Tuesday, May 19, 2015

Expanding Computing Education–Are We Forgetting Rural Schools

One big announcement last week was College Board and Code.org announc[ing] an alliance to improve diversity in computer science. The plan is to partner with the 35 largest school districts in the US. Now to some 35 school districts may not sound like a lot but these districts are HUGE. New York City along has something like 490 high schools. The public schools (at all levels) serve 1.1 million students. So what will happen?

    • The College Board and Code.org will identify and help schools to adopt two specific computer science courses at the high school level: the introductory Exploring Computer Science and AP Computer Science Principles.
    • The College Board and Code.org will co-fund Code.org’s professional development of new computer science teachers, and recommend Code.org’s computer science pathway;
    • The College Board and Code.org will encourage schools to offer the new PSAT™ 8/9 assessment as a way of identifying more students, particularly those from traditionally under-represented groups, for enrollment in these new courses.

Since these large school districts have a lot of minority students the hope is that this effort will bring in a lot more minority students to computer science. Investing in efforts to increase minority participation was one of the reasons given for dropping the AP CS AB course a few years ago. This partnership seems in-line with that promise. All those extra PSAT test takers as well as additional AP CS test takers will be good for the CollegeBoard I’m sure.

There are other efforts at broadening participation as well. The new Computer Science Principles AP course is one of those. Efforts to promote that include the Beauty and Joy of Computing from the University of California at Berkley and the Mobile CSP curriculum that uses Android devices and App Inventor. 

The Exploring Computer Science program, developed originally for the LA School District, is also widely used and growing. Not tied in with AP CS Principals there is also Expanding Computing Education Pathways (ECEP) Alliance, an NSF Broadening Participation in Computing Alliance. And there are many more.

It all sounds so great. Why am I still worried? I know many of the people behind most of these programs and they are great people. They know their stuff and they know how to teach. But, and there always seem to be a but, I’m still worried.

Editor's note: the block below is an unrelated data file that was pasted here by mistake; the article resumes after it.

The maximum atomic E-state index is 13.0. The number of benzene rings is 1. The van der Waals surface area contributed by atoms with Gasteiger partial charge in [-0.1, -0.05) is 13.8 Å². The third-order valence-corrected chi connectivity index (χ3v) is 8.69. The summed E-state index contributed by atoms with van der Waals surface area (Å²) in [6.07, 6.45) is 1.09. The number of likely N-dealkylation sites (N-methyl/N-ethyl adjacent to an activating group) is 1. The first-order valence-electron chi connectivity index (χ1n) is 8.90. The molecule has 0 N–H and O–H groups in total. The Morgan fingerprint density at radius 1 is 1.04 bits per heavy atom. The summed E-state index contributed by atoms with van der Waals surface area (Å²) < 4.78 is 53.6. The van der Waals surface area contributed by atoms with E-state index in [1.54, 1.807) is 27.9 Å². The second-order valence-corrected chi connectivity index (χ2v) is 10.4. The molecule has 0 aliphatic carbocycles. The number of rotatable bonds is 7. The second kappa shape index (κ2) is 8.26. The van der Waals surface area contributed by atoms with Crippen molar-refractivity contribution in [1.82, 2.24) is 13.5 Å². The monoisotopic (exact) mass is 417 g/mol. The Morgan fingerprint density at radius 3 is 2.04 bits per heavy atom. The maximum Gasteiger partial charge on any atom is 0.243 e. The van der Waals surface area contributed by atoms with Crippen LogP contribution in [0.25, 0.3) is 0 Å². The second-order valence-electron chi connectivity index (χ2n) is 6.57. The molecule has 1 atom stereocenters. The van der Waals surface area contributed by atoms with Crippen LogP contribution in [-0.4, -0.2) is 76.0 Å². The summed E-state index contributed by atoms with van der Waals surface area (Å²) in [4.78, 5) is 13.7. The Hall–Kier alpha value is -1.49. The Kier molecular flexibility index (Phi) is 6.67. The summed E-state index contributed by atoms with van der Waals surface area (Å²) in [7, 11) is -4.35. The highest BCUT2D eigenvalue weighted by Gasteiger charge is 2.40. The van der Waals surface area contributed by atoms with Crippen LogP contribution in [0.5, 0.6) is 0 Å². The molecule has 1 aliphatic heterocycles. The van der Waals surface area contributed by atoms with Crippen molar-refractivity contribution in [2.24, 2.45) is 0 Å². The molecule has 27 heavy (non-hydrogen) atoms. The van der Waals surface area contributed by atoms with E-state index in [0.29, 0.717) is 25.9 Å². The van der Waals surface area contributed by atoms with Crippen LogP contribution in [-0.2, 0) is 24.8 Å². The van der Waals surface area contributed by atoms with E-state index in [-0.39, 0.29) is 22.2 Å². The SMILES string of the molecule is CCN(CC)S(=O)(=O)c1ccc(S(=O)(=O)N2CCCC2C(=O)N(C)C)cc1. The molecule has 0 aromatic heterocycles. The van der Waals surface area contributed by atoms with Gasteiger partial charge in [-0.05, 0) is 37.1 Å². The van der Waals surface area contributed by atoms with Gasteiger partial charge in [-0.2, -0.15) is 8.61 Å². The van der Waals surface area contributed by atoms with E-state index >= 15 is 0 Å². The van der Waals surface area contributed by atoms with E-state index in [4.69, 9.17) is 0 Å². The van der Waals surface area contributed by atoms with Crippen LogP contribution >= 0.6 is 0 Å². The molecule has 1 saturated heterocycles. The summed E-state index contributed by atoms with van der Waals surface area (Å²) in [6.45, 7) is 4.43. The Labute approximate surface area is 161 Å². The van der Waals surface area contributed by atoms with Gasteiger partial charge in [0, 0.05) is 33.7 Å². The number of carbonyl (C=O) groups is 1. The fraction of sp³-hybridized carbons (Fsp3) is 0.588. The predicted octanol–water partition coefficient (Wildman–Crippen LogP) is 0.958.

Two things worry me. One is lack of teacher preparation and the other is complacency. Let me start with the second one. Over that last several years a healthy number of states have passed legislation allowing computer science to count for graduation credits. Sounds great. But there are misunderstandings about those laws.

I have read several reports that say all these states require computer science for graduation. That is not the case. Allowing a course to count for graduation is far from being the same thing as requiring them for graduation. Many schools are still not offering computer science courses that could count for graduation. We’re a long way from requiring CS for graduation. Or even from requiring that schools offer the option. This is not a time to rest on our laurels. There is still a long way to go.

Mike Zamansky covers some of the professional development issues or perhaps I should say assumptions on his blog at What's Expedient vs what's good - curriculum vs teachers. Many people seem to think that training computer science teachers is easy or fast or both. It is neither. Worse still it must be continuous because the technology is constantly changing. Snap! is not the same as FORTRAN. PROCESSING is not the same as COBOL. Programming for a mobile device is not the same as programming a batch job in a mainframe.

I think that it is great that Code.Org is doing teacher training. I am sure they are doing a great job. I believe they plan for some on-going support which is absolutely necessary. What are we going to do for schools and students not in the top 35 largest school districts?

I live in New Hampshire and we have a lot of rural, often poor, school districts. Those kids need more options as much as they city kids do. And don’t get me started about schools on native American reservations who lack resources for the bare bones of education at times. Technology and computer science open the potential for jobs careers that they don’t even know about.